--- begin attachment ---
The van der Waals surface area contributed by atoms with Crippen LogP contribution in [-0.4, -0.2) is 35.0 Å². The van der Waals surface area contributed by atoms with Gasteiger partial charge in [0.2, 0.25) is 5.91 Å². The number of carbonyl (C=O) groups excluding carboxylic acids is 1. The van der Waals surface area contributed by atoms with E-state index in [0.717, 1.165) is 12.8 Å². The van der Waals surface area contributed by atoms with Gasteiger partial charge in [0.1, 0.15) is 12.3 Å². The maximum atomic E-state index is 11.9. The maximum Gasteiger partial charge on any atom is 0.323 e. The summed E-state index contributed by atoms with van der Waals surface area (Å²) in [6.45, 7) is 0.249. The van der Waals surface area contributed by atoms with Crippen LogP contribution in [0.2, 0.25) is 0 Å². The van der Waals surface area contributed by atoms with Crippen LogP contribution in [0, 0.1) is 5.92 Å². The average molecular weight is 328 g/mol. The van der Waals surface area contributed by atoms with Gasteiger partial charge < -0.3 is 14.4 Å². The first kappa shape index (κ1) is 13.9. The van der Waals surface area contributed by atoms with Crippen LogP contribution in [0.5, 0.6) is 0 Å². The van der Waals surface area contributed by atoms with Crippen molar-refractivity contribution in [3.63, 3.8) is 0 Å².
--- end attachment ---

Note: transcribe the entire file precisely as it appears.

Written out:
The van der Waals surface area contributed by atoms with Crippen LogP contribution in [-0.4, -0.2) is 35.0 Å². The van der Waals surface area contributed by atoms with Gasteiger partial charge in [0.2, 0.25) is 5.91 Å². The number of carbonyl (C=O) groups excluding carboxylic acids is 1. The van der Waals surface area contributed by atoms with E-state index in [0.717, 1.165) is 12.8 Å². The van der Waals surface area contributed by atoms with Gasteiger partial charge in [0.1, 0.15) is 12.3 Å². The maximum atomic E-state index is 11.9. The maximum Gasteiger partial charge on any atom is 0.323 e. The summed E-state index contributed by atoms with van der Waals surface area (Å²) in [6.45, 7) is 0.249. The van der Waals surface area contributed by atoms with Crippen LogP contribution in [0.2, 0.25) is 0 Å². The van der Waals surface area contributed by atoms with Crippen LogP contribution in [0, 0.1) is 5.92 Å². The average molecular weight is 328 g/mol. The van der Waals surface area contributed by atoms with Gasteiger partial charge < -0.3 is 14.4 Å². The first kappa shape index (κ1) is 13.9. The van der Waals surface area contributed by atoms with Crippen LogP contribution in [0.5, 0.6) is 0 Å². The van der Waals surface area contributed by atoms with Crippen molar-refractivity contribution in [3.63, 3.8) is 0 Å².